Unless otherwise indicated, all section references are to the Internal Revenue Code of 1986 (Code) as amended and in effect for the taxable years at issue, and all Rule references are to the Tax Court Rules of Practice and Procedure.

We note that one of these computational adjustments, the disallowance of the Hope Scholarship Credit for 2008, is erroneously included in respondent's explanation of items for 2007.


Some of the facts have been stipulated. The stipulation of facts with accompanying exhibits is incorporated herein by this reference. At the time the petition was filed, petitioner resided in California.

Petitioner was employed as a correctional officer for the State of California for the taxable years in issue. In her spare time petitioner decorated cakes as a hobby. She did not consider this hobby a business, though she sometimes received some payment to cover her costs, and she did not report the payments as taxable income. She also attended at least one class involving cake decorating. In addition, petitioner would go to casinos with her friends and play the slot machines. Petitioner never won much, and whatever she did win, she played right back into the machines. Petitioner did not use a slot club card, nor did she provide any records of her winnings and losses.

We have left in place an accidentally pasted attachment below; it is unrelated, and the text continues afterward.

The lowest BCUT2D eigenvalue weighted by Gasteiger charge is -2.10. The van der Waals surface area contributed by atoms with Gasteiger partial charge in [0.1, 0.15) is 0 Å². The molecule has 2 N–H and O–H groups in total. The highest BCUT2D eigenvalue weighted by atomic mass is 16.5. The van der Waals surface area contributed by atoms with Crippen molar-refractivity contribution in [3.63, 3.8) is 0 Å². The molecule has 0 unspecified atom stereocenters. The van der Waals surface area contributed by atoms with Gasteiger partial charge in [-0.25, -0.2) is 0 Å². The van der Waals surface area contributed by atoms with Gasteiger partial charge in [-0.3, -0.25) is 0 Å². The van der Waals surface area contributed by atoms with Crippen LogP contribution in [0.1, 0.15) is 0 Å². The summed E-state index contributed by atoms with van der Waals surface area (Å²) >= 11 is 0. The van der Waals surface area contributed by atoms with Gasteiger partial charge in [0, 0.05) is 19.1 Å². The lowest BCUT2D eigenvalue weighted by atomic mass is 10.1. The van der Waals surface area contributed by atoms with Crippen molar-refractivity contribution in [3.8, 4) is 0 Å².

At some point petitioner made the ill-fated decision to use Nationwide Tax Solution, also known as Vaughn's Tax Services, to prepare her 2007, 2008, and 2009 income tax returns. Bertha R. Vaughn, also known as Bertha R. Milton, owned and operated Nationwide Tax Solution.